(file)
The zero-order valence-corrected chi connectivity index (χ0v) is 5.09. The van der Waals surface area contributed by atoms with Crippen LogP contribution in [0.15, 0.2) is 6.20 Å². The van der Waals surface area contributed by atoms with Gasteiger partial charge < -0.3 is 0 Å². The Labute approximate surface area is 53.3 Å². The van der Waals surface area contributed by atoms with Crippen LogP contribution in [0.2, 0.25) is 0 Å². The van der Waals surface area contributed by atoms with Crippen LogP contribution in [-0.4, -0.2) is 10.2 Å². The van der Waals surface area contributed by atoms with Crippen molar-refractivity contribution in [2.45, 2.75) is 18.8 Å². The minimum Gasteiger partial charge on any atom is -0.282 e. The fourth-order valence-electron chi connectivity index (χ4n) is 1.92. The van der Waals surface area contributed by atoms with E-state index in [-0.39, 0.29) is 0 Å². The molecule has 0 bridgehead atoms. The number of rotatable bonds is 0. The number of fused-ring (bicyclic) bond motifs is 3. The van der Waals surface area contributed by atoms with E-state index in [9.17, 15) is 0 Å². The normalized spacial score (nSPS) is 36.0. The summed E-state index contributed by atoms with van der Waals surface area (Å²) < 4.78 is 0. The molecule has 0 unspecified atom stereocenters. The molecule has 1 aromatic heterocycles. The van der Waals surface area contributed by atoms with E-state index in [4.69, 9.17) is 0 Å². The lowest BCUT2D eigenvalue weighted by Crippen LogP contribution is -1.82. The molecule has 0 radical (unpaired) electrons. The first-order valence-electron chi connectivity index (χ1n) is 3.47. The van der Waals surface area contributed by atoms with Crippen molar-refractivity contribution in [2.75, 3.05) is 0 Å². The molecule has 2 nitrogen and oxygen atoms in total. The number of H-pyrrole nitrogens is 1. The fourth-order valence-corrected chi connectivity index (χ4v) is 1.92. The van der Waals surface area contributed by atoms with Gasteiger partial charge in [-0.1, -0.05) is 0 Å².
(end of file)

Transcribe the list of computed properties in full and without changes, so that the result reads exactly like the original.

The zero-order valence-corrected chi connectivity index (χ0v) is 5.09. The van der Waals surface area contributed by atoms with Crippen LogP contribution in [0.15, 0.2) is 6.20 Å². The van der Waals surface area contributed by atoms with Gasteiger partial charge < -0.3 is 0 Å². The Labute approximate surface area is 53.3 Å². The van der Waals surface area contributed by atoms with Crippen LogP contribution in [0.2, 0.25) is 0 Å². The van der Waals surface area contributed by atoms with Crippen LogP contribution in [-0.4, -0.2) is 10.2 Å². The van der Waals surface area contributed by atoms with Crippen molar-refractivity contribution in [2.45, 2.75) is 18.8 Å². The minimum Gasteiger partial charge on any atom is -0.282 e. The fourth-order valence-electron chi connectivity index (χ4n) is 1.92. The van der Waals surface area contributed by atoms with E-state index in [-0.39, 0.29) is 0 Å². The molecule has 0 bridgehead atoms. The number of rotatable bonds is 0. The number of fused-ring (bicyclic) bond motifs is 3. The van der Waals surface area contributed by atoms with E-state index in [9.17, 15) is 0 Å². The normalized spacial score (nSPS) is 36.0. The summed E-state index contributed by atoms with van der Waals surface area (Å²) < 4.78 is 0. The molecule has 0 unspecified atom stereocenters. The molecule has 1 aromatic heterocycles. The van der Waals surface area contributed by atoms with E-state index in [4.69, 9.17) is 0 Å². The lowest BCUT2D eigenvalue weighted by Crippen LogP contribution is -1.82. The molecule has 0 radical (unpaired) electrons. The first-order valence-electron chi connectivity index (χ1n) is 3.47. The van der Waals surface area contributed by atoms with Crippen molar-refractivity contribution in [2.75, 3.05) is 0 Å². The molecule has 2 nitrogen and oxygen atoms in total. The number of H-pyrrole nitrogens is 1. The fourth-order valence-corrected chi connectivity index (χ4v) is 1.92. The van der Waals surface area contributed by atoms with Gasteiger partial charge in [-0.1, -0.05) is 0 Å².